day 3 of process and no vanishing point

Okay, so the many many dyes could use some organizing. But YAY! Day 3 is color!

As you can see, I use Tinfix dyes that are French, made my Sennelier in Paris. Of course, there are the stories about how the Russians held all these secrets about dye color that were held tightly behind the Iron Curtain – remember that time (or were you not even alive…)? But then the French, once they got ahold of them, have made the most intense colors ever since. Sadly, the demand has decreased in the last 10 years, so the selection is far smaller. Always with dyes, though, I should be able to mix them to get what I want.

For this particular project, I am just going for broad sweeps of color. So, I am dyeing many frames of silk, one after the other:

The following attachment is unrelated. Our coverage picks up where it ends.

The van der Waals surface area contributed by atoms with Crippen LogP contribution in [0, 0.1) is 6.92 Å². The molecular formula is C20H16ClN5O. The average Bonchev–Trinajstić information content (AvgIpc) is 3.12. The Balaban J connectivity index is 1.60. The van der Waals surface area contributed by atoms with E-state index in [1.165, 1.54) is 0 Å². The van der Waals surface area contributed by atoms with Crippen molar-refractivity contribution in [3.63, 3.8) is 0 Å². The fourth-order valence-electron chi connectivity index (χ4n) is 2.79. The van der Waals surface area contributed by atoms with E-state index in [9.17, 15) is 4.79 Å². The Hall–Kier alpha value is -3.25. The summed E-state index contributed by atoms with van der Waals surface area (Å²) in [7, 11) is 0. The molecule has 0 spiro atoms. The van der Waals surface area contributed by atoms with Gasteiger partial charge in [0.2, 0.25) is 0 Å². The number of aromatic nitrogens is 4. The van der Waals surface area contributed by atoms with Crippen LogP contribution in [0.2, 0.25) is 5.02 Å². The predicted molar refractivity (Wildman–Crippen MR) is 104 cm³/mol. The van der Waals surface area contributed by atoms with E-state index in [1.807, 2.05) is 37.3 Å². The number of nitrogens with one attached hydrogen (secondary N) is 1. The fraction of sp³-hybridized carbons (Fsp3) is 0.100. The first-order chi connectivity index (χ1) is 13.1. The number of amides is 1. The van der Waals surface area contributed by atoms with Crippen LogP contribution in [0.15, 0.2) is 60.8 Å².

I’m composing a piece that might suggest landscape, but it also is so large that the viewer will be walking from one end to the other more often that standing to take in the whole image. In my mind it is closer to Asian than European in that respect: the European art has perspective. But that’s not true of Asian art. I feel so confirmed by David Hockney:

Renaissance European perspective has a vanishing point, but it does not exist in Japanese and Chinese painting. And a view from sitting still, from a stationery point, is not the way you usually see landscape: you are always moving through it. If you put a vanishing point anywhere it means you’ve stopped. In a way, you’re hardly there.